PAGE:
Abstract: In January and February 1999, twenty-two professional pianists from Vienna performed four excerpts from the Classic-Romantic repertoire on a SE290 computer-controlled Imperial grand piano by the Viennese piano
manufacturer Bösendorfer. The pianists were advanced performance students and piano professors from the University of Music and Performing Arts Vienna. They were given the scores several days ahead of the recording session to allow
to prepare their performances. The recording took place in an approximately 6-by-6-meters studio at the Bösendorfer piano company (Graf-Starhemberg-Straße 14, 1040 Vienna, building demolished in 2012). After a familiarization phase
with the piano, the pianists were asked to perform complete takes of each of the four excerpts until they were satisfied and agreed upon a final version. The four piece excerpts were:
- Frédéric Chopin: Etude in E major Op. 10, No. 3, bars 1–21
- Frédéric Chopin: Ballade in F major Op. 38, 1–45
- Franz Schubert: Deutscher Tanz in f minor D.783 No. 15
- Wolfgang Amadeus Mozart: Sonata in A major K.331, first movement, bars 1–18.
The performances were recorded by the SE290 system into its proprietary and encrypted format, resulting in a file triple (.KB, .LP, .SP), converted afterwards to a standard MIDI format and a text representation using Bösendorfer's own SE software. The
sound of the imperial grand piano was recorded onto digital audio tape (DAT) by a portable Tascam DA-P1 recorder using two AKG CK91 microphones placed in ORTF stereo technique towards the open lid of the piano. The MIDI files were
converted to text and subsequently matched to the symbolic scores, resulting in match files, a text-based format created by Gerhard Widmer et al in 1998.
The data has been collected within Werner Goebl's master project (Goebl, 1999). To date, the data corpus has been used in several scientific studies by several authors. An incomplete list is provided here:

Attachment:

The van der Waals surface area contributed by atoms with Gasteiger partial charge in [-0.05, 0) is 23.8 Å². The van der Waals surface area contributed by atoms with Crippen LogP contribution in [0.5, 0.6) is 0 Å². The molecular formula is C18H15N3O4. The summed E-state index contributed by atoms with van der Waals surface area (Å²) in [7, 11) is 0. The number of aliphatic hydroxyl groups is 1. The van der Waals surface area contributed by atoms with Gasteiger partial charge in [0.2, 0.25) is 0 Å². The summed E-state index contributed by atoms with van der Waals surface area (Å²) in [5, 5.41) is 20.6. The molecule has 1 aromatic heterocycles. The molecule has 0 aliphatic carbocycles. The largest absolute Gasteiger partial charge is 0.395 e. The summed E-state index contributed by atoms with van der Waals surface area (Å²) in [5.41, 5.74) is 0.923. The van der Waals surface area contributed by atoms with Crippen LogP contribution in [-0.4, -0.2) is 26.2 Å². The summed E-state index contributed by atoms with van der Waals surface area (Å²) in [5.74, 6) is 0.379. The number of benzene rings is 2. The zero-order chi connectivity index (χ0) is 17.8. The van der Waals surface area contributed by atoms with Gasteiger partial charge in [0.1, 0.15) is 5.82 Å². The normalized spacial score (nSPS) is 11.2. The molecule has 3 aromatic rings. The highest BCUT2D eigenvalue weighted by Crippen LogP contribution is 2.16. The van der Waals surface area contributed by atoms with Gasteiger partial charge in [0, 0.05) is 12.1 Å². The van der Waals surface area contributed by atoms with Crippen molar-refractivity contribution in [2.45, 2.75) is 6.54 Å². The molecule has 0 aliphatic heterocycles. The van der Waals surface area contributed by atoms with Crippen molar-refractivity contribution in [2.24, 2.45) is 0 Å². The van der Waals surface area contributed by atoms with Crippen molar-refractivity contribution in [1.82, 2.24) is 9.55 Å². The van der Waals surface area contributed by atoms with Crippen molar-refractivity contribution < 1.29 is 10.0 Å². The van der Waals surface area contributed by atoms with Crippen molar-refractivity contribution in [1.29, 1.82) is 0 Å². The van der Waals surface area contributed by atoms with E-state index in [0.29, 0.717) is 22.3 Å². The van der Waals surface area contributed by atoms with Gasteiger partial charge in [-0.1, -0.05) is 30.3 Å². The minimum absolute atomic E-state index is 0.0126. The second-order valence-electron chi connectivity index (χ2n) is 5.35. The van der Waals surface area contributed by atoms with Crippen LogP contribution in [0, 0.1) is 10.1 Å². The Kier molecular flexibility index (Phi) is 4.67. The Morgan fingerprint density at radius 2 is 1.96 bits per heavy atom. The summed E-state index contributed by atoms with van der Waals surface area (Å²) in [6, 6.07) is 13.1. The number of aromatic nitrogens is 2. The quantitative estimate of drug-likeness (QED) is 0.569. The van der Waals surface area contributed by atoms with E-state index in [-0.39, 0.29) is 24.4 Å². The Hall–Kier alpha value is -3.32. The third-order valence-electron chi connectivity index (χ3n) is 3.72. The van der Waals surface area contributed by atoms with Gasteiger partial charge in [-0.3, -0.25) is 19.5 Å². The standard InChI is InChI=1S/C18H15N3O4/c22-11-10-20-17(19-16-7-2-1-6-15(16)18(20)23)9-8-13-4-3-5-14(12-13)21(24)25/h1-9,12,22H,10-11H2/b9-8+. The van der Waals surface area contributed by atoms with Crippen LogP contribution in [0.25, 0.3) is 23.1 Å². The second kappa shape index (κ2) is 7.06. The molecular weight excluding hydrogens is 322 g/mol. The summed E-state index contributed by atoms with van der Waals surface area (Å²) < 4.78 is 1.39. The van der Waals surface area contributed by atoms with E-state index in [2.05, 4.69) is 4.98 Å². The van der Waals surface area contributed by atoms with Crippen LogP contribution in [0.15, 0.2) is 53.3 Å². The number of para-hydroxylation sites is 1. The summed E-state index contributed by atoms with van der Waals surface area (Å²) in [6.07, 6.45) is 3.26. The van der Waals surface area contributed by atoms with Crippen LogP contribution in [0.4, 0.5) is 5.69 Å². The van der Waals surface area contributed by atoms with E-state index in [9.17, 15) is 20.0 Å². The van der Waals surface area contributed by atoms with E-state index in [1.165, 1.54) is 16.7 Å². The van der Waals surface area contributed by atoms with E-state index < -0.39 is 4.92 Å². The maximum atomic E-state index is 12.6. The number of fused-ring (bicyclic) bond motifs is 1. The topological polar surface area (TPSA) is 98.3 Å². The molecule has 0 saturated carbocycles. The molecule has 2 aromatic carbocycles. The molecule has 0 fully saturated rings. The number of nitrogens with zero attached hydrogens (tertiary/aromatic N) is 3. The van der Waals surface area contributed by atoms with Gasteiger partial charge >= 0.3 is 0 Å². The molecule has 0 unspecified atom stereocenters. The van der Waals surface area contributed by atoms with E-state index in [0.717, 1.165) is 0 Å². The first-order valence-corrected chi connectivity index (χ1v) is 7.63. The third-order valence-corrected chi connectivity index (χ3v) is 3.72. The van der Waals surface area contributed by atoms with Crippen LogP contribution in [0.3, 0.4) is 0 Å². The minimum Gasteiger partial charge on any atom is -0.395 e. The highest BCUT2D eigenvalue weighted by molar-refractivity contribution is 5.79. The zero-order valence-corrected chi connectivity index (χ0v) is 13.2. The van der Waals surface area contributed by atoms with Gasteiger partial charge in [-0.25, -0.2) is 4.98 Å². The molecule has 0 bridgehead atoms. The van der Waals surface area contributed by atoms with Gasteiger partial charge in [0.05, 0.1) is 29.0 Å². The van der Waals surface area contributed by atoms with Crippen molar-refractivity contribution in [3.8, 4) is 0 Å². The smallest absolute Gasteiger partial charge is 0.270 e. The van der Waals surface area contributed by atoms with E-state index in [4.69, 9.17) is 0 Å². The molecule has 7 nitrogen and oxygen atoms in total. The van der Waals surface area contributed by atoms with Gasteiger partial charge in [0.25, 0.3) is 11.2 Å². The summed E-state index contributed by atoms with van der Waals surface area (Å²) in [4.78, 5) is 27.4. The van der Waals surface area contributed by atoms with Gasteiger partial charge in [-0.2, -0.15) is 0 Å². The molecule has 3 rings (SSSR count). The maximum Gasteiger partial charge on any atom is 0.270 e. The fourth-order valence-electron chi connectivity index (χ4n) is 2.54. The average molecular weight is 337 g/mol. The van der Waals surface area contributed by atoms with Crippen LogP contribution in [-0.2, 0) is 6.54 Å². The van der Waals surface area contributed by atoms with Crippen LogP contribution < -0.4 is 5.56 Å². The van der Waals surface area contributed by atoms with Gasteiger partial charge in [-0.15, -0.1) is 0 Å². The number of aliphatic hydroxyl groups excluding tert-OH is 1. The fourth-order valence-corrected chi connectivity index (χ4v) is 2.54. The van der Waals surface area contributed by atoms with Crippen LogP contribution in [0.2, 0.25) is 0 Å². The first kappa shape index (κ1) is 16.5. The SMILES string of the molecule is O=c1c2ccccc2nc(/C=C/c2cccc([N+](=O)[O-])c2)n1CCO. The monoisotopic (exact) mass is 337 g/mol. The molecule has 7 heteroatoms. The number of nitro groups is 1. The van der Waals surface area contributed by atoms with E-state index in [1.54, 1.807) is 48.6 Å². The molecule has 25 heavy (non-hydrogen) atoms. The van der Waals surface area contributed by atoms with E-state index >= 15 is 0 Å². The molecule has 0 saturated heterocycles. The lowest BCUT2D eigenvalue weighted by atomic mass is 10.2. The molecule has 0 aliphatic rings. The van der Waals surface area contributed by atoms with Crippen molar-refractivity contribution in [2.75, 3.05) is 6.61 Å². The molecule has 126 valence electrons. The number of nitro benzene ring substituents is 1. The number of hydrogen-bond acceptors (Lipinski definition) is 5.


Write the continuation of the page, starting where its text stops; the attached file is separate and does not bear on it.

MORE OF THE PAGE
- Goebl, Werner (1999).
Numerisch-klassifikatorische Interpretationsanalyse mit dem
Diplomarbeit (Masters thesis), Universität Wien 1999, 2 Bände, 181 Seiten. (in German) (
- Goebl, W. (1999).
Analysis of piano performance:
Towards a common performance standard?
Society of Music Perception and Cognition Conference (SMPC99), Evanston, USA, August 14–17, 1999.
- Goebl, Werner (2001). Melody lead in piano performance: Expressive device or artifact?
Journal of the Acoustical Society of America, 110(1), 563–572, doi: 10.1121/1.1376133.
- Widmer, Gerhard (2001). Using AI and Machine Learning to Study Expressive Music Performance: Project Survey and First Report. AI Communications 14/3, 149–162
- Langner, J., and Goebl, W. (2003). Visualizing expressive performance in tempo-loudness space.
Computer Music Journal,
27(4), 6983, doi:
- Pampalk, E., Widmer, G., & Chan, A. (2004). A new approach to hierarchical clustering and structuring of data with self-organizing maps. Intelligent Data Analysis Journal,
- Stamatatos, Statis and Widmer, Gerhard (2005). Artificial Intelligence 165/1, 37–56, doi: 10.1016/j.artint.2005.01.007.
- Dixon, Simon (2005): Live tracking of musical performances using on-line time warping. Proceedings of the 8th International Conference on Digital Audio Effects (DAFx’05),
Madrid, Spain, September 20–22, pp 92–97
- Wang, S., Ewert, S., & Dixon, S. (2016).
Robust and efficient joint alignment of multiple musical performances.
IEEE/ACM Transaction on Audio, Speech, and Language Processing,